20 Combined PET/CT imaging (combined PET/CT device): Functional findings on PET with anatomic structures shown on CTDiagnosis of metastatic diseaseDrieskens et al, 2005:Sensitivity: 60%Specificity: 88%PPV: 75%NPV: 79%Kibel et al, 2009:Prospective study on 43 muscle-invasive bladder cancer patients w/o mets on conventional CT or MRI:Sensitivity: 70%Specificity: 94%PPV: 78%NPV: 91%Conclusion: Lower recurrence-free, disease-specific, and overall survival in patients with positive 18-FDG PET/CT Scans
21 Staging Stage 0: noninvasive papillary carcinoma or CIS Stage I: involves lamina propria.Stage II: invasion of muscularis propria or microscopic invasion of perivesical tissue.Stage III: macroscopic invasion of perivesical tissue or invasion of prostatic stroma/uterus/vagina.Stage IV: Involvement of pelvic wall/abdominal wall, or any lymph node involvement or metastases.
24 Bladder Cancer: Stage Distribution Ta, Tis, TI 75% % of deathsT2-T4 15%N+, M+ 10%Progression15-20% of patients with NMIBC will progress18-45% of patients with MIBC will have metastatic disease85% of deaths
25 Bladder Cancer: Stage and Prognosis TNM5-yr SurvivalOccult N+Ta/TisN0M095%5%ITI65-75%IITa-b57%18-27%IIIT3a-4a31%45%IVT4b24%T anyN+M014%N any M+Median OS <9 months
26 Treatment (General Principles) TURBT (Transurethral resection of bladder tumor)Initial - Diagnostic, prognostic and often therapeutic80 percent of patients with high-risk tumors recur within 12 monthsRepeat: to optimize staging, 2 to 6 weeks after initial30 percent of T1 tumors will be under staged at initial TURBTBulky high-grade Ta tumorIncompletely resected tumorAny T1 tumor especially if no muscle in resected specimen34-76% with residual diseaseDivrik et al, 2006: initial only (+ MMC) vs repeat TURBT (+MMC)3-yr recurrence free survivalLater group had 30% higher survival rate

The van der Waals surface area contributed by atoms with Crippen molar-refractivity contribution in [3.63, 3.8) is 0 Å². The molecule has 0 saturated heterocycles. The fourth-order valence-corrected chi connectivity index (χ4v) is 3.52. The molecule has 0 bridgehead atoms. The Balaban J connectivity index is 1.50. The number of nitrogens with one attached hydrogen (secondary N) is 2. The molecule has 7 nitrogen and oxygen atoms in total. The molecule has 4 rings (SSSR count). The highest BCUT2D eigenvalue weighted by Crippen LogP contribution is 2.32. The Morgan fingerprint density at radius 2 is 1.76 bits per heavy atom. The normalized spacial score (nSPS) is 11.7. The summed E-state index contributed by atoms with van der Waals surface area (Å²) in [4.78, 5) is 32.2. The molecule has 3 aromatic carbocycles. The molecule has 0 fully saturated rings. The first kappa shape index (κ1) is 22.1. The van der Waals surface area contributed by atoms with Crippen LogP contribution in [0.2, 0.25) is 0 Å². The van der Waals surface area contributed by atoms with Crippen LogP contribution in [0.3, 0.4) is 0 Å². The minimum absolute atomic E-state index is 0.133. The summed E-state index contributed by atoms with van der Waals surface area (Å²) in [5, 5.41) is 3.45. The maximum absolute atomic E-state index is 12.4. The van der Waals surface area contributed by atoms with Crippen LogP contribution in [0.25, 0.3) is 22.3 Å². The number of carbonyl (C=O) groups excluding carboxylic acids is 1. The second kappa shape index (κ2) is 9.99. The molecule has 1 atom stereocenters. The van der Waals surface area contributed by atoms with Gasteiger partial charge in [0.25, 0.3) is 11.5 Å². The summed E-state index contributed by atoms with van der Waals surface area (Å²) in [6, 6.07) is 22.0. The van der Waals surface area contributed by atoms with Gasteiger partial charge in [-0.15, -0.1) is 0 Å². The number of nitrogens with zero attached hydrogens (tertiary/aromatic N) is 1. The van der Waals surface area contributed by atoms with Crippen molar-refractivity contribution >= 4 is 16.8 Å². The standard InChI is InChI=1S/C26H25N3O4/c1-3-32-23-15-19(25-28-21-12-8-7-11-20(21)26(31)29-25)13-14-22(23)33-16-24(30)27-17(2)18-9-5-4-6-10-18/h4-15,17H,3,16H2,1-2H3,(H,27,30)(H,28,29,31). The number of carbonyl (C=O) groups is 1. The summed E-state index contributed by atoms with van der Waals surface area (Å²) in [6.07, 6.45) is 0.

27 Treatment Non-muscle invasive Goal: prevent recurrence and progression decrease mortalityAdjuvant intravesical therapypermits high local concentrations of a therapeutic agent within the bladder, potentially destroying viable tumor cells that remain following TURBT and preventing tumor implantation2010 NCCN guidelines indicate use for:low grade Ta recurrencesHigh grade Ta and T1 lesionsCIS: Treatment of choice- Bacillus Calmette-Guerin (BCG)BCG is an attenutatedNational Comprehensive Cancer NetworkBCG is administered weekly for 6 weeks.
28 Tx: Non-muscle invasive Goal: prevent recurrence and progression decrease mortalityPeriop intravesical tx during TURBT2007 Update AUA guidelinesmeta-analysis of 7 randomized trials comprising 1476 patients (Sylvester, 2004)1 immediate instillation intravesical chemo vs TUR aloneOutcome: recurrencemedian follow-up of 3.4 yearsEither epirubicin, MMC, thiotepa, pirarubicin:Immediately postop or within 24 hoursNo significant difference between chemo agents37% vs 48% (p< )Contraindications:Bladder perforationExtensive TURBT
29 Adjuvant intravesical therapy BCG immunotherapy BCG shown to delay tumor progression to more advanced stage, decrease subsequent cystectomy and increase overall survival compare to TURBT alone6 randomized trials that included 585 eligible patients with Ta or T1 diseaseTURBT plus BCG had significantly fewer recurrences at 12 months compared to those managed with TURBT alone (odds ratio 0.30; 95% CI )BCG + IFN-alpha combinationStill controversial resultsNot yet recommended in NCCN guidelinesShelley, M.D., Court, J.B., Kynaston, H., Wilt, T.J., Fish, R.G., and Mason, M. (2000). Intravesical Bacillus Calmette-Guerin in Ta and T1 Bladder Cancer. Cochrane Database Syst Rev CD
30 Failure rate (BCG): 20-40% recurrence rate 35% success rate after 2nd BCG cycle~15% success rate after conventional chemo (Valrubicin)
31 Surveillance Nonmuscle-invasive Cystoscopy + Urine cytology: 1st 1-2 yrs: q 3mos3-4 yrs: up to q 6months>4 years: annuallyUpper tract imaging: for high-grade tumorsq1-2 years
32 Surveillance Muscle-Invasive Disease 1st 2 yrs: Urine cytology, electrolyte and creatinine levels, chest xray, A/P imaging q 3-12 monthsUrethral washing q 6-12 mosVitamin B12 level annually (continent diversion)Cystoscopy, urine cytology and/or bladder biopsies q3-6 mos x 2 years (bladder-sparing protocols)Bone scans: only indicated for patients with suspicious bone pains and advance disease (at least pT3 and pN+)After 2 years: as needed
33 Tx of Recurrence(Non-muscle invasive): 2007 Update AUA GuidelinesCystectomy : tx of choiceFurther intravesical therapy (patients who are poor surgical candidates)